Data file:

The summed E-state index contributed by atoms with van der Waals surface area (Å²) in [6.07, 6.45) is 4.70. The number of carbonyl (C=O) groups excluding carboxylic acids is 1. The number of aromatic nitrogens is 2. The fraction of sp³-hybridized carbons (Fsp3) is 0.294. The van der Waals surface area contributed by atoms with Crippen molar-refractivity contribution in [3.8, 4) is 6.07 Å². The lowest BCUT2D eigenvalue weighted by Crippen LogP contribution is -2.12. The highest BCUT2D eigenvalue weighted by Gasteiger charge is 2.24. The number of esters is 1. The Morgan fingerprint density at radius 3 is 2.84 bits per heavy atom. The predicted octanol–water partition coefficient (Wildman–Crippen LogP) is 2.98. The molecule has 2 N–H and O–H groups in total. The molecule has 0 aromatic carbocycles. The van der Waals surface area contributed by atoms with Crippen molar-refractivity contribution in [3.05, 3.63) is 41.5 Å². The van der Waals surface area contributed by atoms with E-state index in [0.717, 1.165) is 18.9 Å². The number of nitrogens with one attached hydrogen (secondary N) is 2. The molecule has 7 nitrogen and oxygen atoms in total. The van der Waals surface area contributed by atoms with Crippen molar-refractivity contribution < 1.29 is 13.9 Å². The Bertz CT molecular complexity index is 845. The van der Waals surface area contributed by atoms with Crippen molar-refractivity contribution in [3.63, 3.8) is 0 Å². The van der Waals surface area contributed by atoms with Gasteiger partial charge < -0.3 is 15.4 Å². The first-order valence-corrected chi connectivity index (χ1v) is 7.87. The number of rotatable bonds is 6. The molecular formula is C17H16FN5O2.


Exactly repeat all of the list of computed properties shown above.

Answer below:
The summed E-state index contributed by atoms with van der Waals surface area (Å²) in [6.07, 6.45) is 4.70. The number of carbonyl (C=O) groups excluding carboxylic acids is 1. The number of aromatic nitrogens is 2. The fraction of sp³-hybridized carbons (Fsp3) is 0.294. The van der Waals surface area contributed by atoms with Crippen molar-refractivity contribution in [3.8, 4) is 6.07 Å². The lowest BCUT2D eigenvalue weighted by Crippen LogP contribution is -2.12. The highest BCUT2D eigenvalue weighted by Gasteiger charge is 2.24. The number of esters is 1. The Morgan fingerprint density at radius 3 is 2.84 bits per heavy atom. The predicted octanol–water partition coefficient (Wildman–Crippen LogP) is 2.98. The molecule has 2 N–H and O–H groups in total. The molecule has 0 aromatic carbocycles. The van der Waals surface area contributed by atoms with Crippen molar-refractivity contribution in [3.05, 3.63) is 41.5 Å². The van der Waals surface area contributed by atoms with E-state index in [0.717, 1.165) is 18.9 Å². The number of nitrogens with one attached hydrogen (secondary N) is 2. The molecule has 7 nitrogen and oxygen atoms in total. The van der Waals surface area contributed by atoms with Crippen molar-refractivity contribution < 1.29 is 13.9 Å². The Bertz CT molecular complexity index is 845. The van der Waals surface area contributed by atoms with Crippen molar-refractivity contribution in [3.63, 3.8) is 0 Å². The van der Waals surface area contributed by atoms with Gasteiger partial charge < -0.3 is 15.4 Å². The first-order valence-corrected chi connectivity index (χ1v) is 7.87. The number of rotatable bonds is 6. The molecular formula is C17H16FN5O2.